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Why is cultural perspective important in childbirth education?

We need a global definition of natural childbirth. Some people think any vaginal birth is natural, some think it must be drug-free or forceps-free to qualify, some think it needs to take place at home, or in a birth center, or in a forest to be natural. In any case, we need to look beyond our own cultural viewpoint and discover the elements of birth that are so common to our species that they might bring us closer to a true definition.

Studying birth in other cultures is fascinating. It opens our minds and makes us more compassionate. It is a window into other cultures, as the core values of any culture are reflected in the way new members are welcomed.

We've lost some useful ancient traditions in the process of becoming technologically sophisticated. This study may help us to recoup some of those losses from disappearing peoples. Better yet, it might motivate us to help keep those peoples from disappearing!

It empowers us as mothers. Some women find that seeing traditional women giving birth gives them confidence in their ability to give birth (as opposed to "being delivered.") A declining birthrate in the industrialized nations means fewer births in a lifetime, so there is more concern with the emotional quality of each birth. The declining birthrate also makes for a buyer's market in health care, and thus, in some cases, we have more responsive and sensitive care, and more options.

It gives us perspective on our own birth rituals and beliefs, and enables us to question our ethnocentric assumptions about what is normal, healthy, and necessary. It liberates us from thinking that our culture's way is the only way, or necessarily the best way. It makes us aware of the ritual aspects of American birth styles, so that we can see which procedures are truly helpful and which have more ritual than medical significance.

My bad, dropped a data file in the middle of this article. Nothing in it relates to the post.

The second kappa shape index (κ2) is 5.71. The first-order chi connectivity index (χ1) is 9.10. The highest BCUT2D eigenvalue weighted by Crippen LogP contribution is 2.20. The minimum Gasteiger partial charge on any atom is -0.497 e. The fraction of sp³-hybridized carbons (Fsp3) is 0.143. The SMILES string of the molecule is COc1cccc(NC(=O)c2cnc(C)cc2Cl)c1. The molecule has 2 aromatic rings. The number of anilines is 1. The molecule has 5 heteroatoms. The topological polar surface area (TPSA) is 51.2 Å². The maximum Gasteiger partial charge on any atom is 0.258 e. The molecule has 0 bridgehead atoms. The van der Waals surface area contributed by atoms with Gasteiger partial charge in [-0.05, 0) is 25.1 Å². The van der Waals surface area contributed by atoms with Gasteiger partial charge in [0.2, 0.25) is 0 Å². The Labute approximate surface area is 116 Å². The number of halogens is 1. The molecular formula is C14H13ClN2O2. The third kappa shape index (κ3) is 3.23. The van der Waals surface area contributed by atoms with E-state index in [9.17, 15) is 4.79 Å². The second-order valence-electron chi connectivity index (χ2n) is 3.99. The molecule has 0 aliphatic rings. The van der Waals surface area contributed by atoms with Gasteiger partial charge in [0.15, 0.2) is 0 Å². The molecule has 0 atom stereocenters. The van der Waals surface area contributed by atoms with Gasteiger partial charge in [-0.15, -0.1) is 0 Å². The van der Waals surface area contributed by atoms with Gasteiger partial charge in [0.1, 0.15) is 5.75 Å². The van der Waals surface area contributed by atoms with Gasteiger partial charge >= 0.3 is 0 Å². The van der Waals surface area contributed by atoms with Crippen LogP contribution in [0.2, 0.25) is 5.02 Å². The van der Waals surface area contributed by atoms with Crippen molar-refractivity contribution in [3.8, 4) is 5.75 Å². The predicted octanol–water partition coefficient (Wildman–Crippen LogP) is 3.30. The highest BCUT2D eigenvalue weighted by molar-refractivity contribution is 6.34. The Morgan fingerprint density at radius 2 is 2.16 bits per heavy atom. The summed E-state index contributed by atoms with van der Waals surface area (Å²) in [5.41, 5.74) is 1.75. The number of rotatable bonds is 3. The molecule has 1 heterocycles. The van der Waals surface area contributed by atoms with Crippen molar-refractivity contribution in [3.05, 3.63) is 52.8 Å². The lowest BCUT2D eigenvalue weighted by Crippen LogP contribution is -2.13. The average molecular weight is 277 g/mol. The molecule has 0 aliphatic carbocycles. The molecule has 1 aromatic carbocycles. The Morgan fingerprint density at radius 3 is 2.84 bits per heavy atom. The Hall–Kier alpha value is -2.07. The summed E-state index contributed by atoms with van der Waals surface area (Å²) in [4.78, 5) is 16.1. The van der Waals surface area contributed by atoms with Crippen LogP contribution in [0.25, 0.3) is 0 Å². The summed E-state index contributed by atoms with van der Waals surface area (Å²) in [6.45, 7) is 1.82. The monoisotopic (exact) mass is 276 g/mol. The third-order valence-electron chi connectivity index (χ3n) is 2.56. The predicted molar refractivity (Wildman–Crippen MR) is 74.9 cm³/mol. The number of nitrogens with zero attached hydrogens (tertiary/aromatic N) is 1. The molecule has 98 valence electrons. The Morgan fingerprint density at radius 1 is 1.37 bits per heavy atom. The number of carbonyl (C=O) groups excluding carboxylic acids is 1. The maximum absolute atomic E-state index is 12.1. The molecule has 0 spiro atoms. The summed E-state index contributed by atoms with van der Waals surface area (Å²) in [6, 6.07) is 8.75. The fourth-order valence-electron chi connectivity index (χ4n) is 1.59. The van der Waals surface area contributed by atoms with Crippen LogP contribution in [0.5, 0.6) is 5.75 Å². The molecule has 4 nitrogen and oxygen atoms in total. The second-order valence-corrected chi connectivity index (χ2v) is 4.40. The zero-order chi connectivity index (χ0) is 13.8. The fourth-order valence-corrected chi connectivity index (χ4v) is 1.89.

It helps us to be more sensitive to the special needs of maternity "patients" from various cultures, and to provide more culturally appropriate care for them. The key here is simply to be open-minded, nonjudgmental, and caring, and to hire a good translator. Good care includes:

1. Discouraging harmful practices (severe dietary restrictions, septic care of the cord stump)

2. Encouraging healthy practices (breastfeeding, upright posture)

3. Tolerating harmless or neutral practices (birth rituals)

It makes us think twice before exporting our birth style and technology to other countries, where it may be applied inappropriately to conform to an appearance of "westernization" while missing some essential components of medical safety.
COPYRIGHT 1993 Association of Labor Assistants & Childbirth Educators
No portion of this article can be reproduced without the express written permission from the copyright holder.
Copyright 1993, Gale Group. All rights reserved. Gale Group is a Thomson Corporation Company.

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Author:Elson, Vicki
Publication:Special Delivery
Date:Jun 22, 1993
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